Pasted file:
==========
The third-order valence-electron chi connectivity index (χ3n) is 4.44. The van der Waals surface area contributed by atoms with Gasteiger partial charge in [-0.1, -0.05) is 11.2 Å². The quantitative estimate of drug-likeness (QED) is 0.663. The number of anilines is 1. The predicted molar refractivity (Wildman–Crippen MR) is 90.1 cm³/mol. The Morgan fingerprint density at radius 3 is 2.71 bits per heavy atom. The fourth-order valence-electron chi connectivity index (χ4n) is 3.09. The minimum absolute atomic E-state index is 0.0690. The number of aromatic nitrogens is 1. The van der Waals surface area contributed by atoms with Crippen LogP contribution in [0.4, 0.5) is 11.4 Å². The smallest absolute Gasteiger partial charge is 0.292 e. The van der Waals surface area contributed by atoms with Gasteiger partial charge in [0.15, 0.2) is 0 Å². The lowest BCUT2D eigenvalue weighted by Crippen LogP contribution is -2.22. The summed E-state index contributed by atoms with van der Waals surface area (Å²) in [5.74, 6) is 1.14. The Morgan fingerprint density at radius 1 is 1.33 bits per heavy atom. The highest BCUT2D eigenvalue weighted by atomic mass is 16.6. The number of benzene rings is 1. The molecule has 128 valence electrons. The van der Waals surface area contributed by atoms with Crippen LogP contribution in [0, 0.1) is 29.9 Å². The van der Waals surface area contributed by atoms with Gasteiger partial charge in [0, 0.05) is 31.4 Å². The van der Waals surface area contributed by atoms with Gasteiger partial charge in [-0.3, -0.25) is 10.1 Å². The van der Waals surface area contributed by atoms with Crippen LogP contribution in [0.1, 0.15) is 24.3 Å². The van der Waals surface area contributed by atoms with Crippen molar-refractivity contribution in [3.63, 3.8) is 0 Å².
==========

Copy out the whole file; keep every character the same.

The third-order valence-electron chi connectivity index (χ3n) is 4.44. The van der Waals surface area contributed by atoms with Gasteiger partial charge in [-0.1, -0.05) is 11.2 Å². The quantitative estimate of drug-likeness (QED) is 0.663. The number of anilines is 1. The predicted molar refractivity (Wildman–Crippen MR) is 90.1 cm³/mol. The Morgan fingerprint density at radius 3 is 2.71 bits per heavy atom. The fourth-order valence-electron chi connectivity index (χ4n) is 3.09. The minimum absolute atomic E-state index is 0.0690. The number of aromatic nitrogens is 1. The van der Waals surface area contributed by atoms with Crippen LogP contribution in [0.4, 0.5) is 11.4 Å². The smallest absolute Gasteiger partial charge is 0.292 e. The van der Waals surface area contributed by atoms with Gasteiger partial charge in [0.15, 0.2) is 0 Å². The lowest BCUT2D eigenvalue weighted by Crippen LogP contribution is -2.22. The summed E-state index contributed by atoms with van der Waals surface area (Å²) in [5.74, 6) is 1.14. The Morgan fingerprint density at radius 1 is 1.33 bits per heavy atom. The highest BCUT2D eigenvalue weighted by atomic mass is 16.6. The number of benzene rings is 1. The molecule has 128 valence electrons. The van der Waals surface area contributed by atoms with Crippen LogP contribution in [0, 0.1) is 29.9 Å². The van der Waals surface area contributed by atoms with Gasteiger partial charge in [0, 0.05) is 31.4 Å². The van der Waals surface area contributed by atoms with Gasteiger partial charge in [-0.3, -0.25) is 10.1 Å². The van der Waals surface area contributed by atoms with Crippen LogP contribution in [0.1, 0.15) is 24.3 Å². The van der Waals surface area contributed by atoms with Crippen molar-refractivity contribution in [3.63, 3.8) is 0 Å².